Steve Jobs dies at 56
Larry Ellison, Jobs' close friend and fellow Silicon Valley billionaire and the CEO of Oracle Corp., publicly contemplated buying Apple in early 1997 and ousting its leadership. The idea fizzled, but Jobs stepped in as interim chief later that year.
He slashed unprofitable projects, narrowed the company's focus and presided over a new marketing push to set the Mac apart from Windows, starting with a campaign encouraging computer users to "Think different."
Apple's first new product under his direction, the brightly colored, plastic iMac, launched in 1998 and sold about 2 million in its first year. Apple returned to profitability that year. Jobs dropped the "interim" from his title in 2000.
In the decade that followed, Jobs kept Apple profitable while pushing out an impressive roster of new products. Apple's popularity exploded in the 2000s. The iPod, smaller and sleeker with each generation, introduced many lifelong Windows users to their first Apple gadget.
The arrival of the iTunes music store in 2003 gave people a convenient way to buy music legally online, song by song. For the music industry, it was a mixed blessing. The industry got a way to reach Internet-savvy people who, in the age of Napster, were growing accustomed to downloading music free. But online sales also hastened the demise of CDs and established Apple as a gatekeeper, resulting in battles between Jobs and music executives over pricing and other issues.
Jobs' command over gadget lovers and pop culture swelled to the point that, on the eve of the iPhone's launch in 2007, faithful followers slept on sidewalks outside posh Apple stores for the chance to buy one. Three years later, at the iPad's debut, the lines snaked around blocks and out through parking lots, even though people had the option to order one in advance.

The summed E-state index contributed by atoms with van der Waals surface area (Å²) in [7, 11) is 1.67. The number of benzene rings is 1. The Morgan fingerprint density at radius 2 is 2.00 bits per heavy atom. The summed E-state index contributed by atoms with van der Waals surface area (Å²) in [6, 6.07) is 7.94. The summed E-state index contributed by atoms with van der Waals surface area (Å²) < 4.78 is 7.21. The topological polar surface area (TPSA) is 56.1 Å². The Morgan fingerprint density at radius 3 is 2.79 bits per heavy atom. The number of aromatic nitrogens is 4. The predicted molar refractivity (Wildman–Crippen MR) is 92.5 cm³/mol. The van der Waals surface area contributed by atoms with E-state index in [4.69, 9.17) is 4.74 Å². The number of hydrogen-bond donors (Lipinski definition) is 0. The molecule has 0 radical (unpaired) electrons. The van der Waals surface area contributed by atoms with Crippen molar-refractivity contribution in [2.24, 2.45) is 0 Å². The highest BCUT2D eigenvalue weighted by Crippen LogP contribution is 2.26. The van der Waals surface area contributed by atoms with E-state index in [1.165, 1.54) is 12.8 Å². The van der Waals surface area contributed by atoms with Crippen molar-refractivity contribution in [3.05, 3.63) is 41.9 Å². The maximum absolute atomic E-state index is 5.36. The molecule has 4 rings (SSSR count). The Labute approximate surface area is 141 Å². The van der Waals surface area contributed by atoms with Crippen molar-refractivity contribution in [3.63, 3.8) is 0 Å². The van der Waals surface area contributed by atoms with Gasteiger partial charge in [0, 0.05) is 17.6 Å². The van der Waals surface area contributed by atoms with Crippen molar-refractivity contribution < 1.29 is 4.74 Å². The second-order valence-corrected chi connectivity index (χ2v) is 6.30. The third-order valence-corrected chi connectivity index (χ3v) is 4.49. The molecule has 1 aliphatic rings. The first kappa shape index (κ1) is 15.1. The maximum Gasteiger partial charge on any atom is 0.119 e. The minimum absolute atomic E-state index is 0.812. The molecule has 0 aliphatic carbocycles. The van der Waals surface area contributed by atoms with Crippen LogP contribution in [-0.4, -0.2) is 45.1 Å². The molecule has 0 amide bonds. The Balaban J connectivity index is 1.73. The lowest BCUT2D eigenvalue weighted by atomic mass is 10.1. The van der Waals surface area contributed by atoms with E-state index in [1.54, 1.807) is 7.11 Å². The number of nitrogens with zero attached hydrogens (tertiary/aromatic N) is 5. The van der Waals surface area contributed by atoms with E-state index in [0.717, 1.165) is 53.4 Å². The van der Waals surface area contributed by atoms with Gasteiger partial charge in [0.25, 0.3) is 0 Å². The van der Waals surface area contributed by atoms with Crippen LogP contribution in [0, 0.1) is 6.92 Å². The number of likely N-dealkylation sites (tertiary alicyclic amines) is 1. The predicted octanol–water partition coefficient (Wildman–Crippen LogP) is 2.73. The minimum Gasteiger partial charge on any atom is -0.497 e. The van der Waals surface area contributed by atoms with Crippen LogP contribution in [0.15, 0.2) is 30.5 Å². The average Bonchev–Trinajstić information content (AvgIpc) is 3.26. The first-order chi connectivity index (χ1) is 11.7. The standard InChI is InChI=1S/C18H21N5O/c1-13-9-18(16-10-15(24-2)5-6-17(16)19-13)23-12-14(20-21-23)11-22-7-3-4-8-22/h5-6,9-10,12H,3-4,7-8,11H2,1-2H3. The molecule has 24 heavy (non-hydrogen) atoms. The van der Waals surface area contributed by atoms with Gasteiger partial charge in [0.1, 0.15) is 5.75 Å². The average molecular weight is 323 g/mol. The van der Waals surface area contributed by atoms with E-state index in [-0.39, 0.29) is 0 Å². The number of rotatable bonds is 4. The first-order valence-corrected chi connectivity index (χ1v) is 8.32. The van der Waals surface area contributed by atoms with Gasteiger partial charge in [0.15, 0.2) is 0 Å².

The decade was not without its glitches. In the mid-2000s, Apple was swept up in a Securities and Exchange Commission inquiry into stock options backdating, a practice that artificially raised the value of options grants. But Jobs and Apple emerged unscathed after two former executives took the fall and eventually settled with the SEC.
Jobs' personal ethos - a natural food lover who embraced Buddhism and New Age philosophy - was closely linked to the public persona he shaped for Apple. Apple itself became a statement against the commoditization of technology - a cynical view, to be sure, from a company whose computers can cost three or more times as much as those of its rivals.
For technology lovers, buying Apple products has meant gaining entrance to an exclusive club. At the top was a complicated and contradictory figure who was endlessly fascinating - even to his detractors, of which Jobs had many. Jobs was a hero to techno-geeks and a villain to partners he bullied and to workers whose projects he unceremoniously killed or claimed as his own.
In 2005, following the bout with cancer, Jobs delivered Stanford University's commencement speech (which you can view in the video below).
"Remembering that I'll be dead soon is the most important tool I've ever encountered to help me make the big choices in life," he said. "Because almost everything - all external expectations, all pride, all fear of embarrassment or failure - these things just fall away in the face of death, leaving only what is truly important."
Jobs is survived by his biological mother, sister Mona Simpson; Lisa Brennan-Jobs, his daughter with Brennan; wife Laurene, and their three children, Erin, Reed and Eve.
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